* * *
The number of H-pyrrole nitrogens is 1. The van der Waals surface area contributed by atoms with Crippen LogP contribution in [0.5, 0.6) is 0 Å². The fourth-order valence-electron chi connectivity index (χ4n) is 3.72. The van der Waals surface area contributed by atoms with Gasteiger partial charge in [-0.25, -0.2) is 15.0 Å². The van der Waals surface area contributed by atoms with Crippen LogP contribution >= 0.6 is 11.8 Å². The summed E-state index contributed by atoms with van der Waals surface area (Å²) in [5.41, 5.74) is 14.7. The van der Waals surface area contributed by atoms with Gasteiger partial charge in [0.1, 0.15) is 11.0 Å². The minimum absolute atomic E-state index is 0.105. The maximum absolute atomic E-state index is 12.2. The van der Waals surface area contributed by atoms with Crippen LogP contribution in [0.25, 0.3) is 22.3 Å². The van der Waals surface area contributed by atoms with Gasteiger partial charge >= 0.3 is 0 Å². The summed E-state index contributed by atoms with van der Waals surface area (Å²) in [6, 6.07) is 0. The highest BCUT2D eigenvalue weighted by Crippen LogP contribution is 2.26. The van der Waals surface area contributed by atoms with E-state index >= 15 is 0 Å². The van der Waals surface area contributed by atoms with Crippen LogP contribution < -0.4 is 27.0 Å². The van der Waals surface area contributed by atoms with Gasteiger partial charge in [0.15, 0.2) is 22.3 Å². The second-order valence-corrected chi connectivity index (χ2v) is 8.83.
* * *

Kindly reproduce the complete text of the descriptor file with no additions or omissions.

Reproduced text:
The number of H-pyrrole nitrogens is 1. The van der Waals surface area contributed by atoms with Crippen LogP contribution in [0.5, 0.6) is 0 Å². The fourth-order valence-electron chi connectivity index (χ4n) is 3.72. The van der Waals surface area contributed by atoms with Gasteiger partial charge in [-0.25, -0.2) is 15.0 Å². The van der Waals surface area contributed by atoms with Crippen LogP contribution >= 0.6 is 11.8 Å². The summed E-state index contributed by atoms with van der Waals surface area (Å²) in [5.41, 5.74) is 14.7. The van der Waals surface area contributed by atoms with Gasteiger partial charge in [0.1, 0.15) is 11.0 Å². The minimum absolute atomic E-state index is 0.105. The maximum absolute atomic E-state index is 12.2. The van der Waals surface area contributed by atoms with Crippen LogP contribution in [0.25, 0.3) is 22.3 Å². The van der Waals surface area contributed by atoms with Gasteiger partial charge >= 0.3 is 0 Å². The summed E-state index contributed by atoms with van der Waals surface area (Å²) in [6, 6.07) is 0. The highest BCUT2D eigenvalue weighted by Crippen LogP contribution is 2.26. The van der Waals surface area contributed by atoms with E-state index >= 15 is 0 Å². The van der Waals surface area contributed by atoms with Crippen LogP contribution < -0.4 is 27.0 Å². The van der Waals surface area contributed by atoms with Gasteiger partial charge in [0.15, 0.2) is 22.3 Å². The second-order valence-corrected chi connectivity index (χ2v) is 8.83.